It is often thought that the use of these products can lead to or accelerate the effects of alopecia. However providing that the hair is well maintained and looked after, with regular (not over regular) washing and conditioning, then these products will not cause any hair loss. More often than not the problem lies with the use of hair straightening tools and hair curlers. The over use of such hair styling tools can leave the hair damaged and the user potentially susceptible to hair loss in the long term.

Myth 7 - Getting your hair cut can make it grow back thicker and slow down balding

This is in fact a very common misconception. It comes from the fact that your hair is actually thicker at the base, closer to your scalp, than it is at the tip. So when you get that trim, it always appears thicker at the top than it did prior to the cut as you have trimmed off the thin ends from the tip. By cutting your hair you are not going to affect or promote the growth or regeneration of hair.

Myth 8 - The loss of hair is caused by a lack of testosterone

It is often quoted that the higher the levels of testosterone in the body are, the more susceptible you are to the loss of hair. Though it does have some scientific backing, particularly when it comes to the subject of female alopecia, it is actually DHT (dihydrotestosterone) that causes the hair follicles to thing and eventually disappear.

Myth 9 - Increasing the intake of carbohydrates can result in balding

This has no medical founding what so ever. The body is capable of processing high levels of carbohydrates with out any medical issue. In fact carbohydrates actually provide the body with the essential nutrients required for healthy hair.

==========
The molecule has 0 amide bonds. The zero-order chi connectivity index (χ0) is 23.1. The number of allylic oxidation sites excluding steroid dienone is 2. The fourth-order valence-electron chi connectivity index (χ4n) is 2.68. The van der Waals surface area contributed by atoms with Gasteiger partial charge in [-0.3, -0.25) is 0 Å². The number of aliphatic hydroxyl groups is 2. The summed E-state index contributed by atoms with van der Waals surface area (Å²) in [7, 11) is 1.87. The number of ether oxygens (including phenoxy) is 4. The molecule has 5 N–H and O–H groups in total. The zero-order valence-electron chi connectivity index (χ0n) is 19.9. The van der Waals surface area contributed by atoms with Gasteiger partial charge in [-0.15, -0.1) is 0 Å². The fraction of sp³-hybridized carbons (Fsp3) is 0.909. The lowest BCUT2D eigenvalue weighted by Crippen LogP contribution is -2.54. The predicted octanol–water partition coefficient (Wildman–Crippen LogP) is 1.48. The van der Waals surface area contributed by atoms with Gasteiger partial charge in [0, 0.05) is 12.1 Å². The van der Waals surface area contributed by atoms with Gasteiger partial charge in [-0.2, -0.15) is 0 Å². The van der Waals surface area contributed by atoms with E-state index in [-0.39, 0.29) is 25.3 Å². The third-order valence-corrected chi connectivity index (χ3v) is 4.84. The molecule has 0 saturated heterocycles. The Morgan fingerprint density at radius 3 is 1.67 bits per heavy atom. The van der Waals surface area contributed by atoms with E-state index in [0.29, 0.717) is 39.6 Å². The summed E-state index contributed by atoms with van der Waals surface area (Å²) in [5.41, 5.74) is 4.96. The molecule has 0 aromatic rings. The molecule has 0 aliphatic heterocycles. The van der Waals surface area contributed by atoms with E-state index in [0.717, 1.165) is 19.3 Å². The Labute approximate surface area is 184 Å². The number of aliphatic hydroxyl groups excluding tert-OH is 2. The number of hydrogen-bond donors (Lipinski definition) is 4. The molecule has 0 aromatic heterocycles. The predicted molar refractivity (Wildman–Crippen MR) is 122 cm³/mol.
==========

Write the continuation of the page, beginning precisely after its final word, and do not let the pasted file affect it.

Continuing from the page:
Myth 10 - Hair loss is inherited from your mother’s side of the family

Although it has been proven that hair loss can be hereditary, there really is no reason to go and shout at your mother about it. Unfortunately if hair balding is in your family genes, then it could have come from either your mother or fathers side of the family. From a scientific perspective, your mother does in fact carry the most dominating genes often associated with the loss of hair, unfortunately if your farther is balding or his farther was balding then there is a good chance that you will potentially follow suit.

Myth 11 - Stress causes hair loss

Ok, I admit that it sounds like I am contradicting myself slightly here. As mentioned earlier, stress can cause hair loss, but this really is only true to a point. Stress actually only speeds up the loss of hair on the body, so if you are already balding or losing hair, then it is suggested that you stay as stress and worry free as possible to prevent accelerated hair loss. We have now hopefully dispelled some of the myths and mysteries associated with hair loss. It is important to remember that if you do suffer the symptoms of hair loss, the important thing is not to panic or get stressed, not only may speed up the loss of hair but treatments are readily available to slow down the loss of hair or in fact encourage regrowth.

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By Damien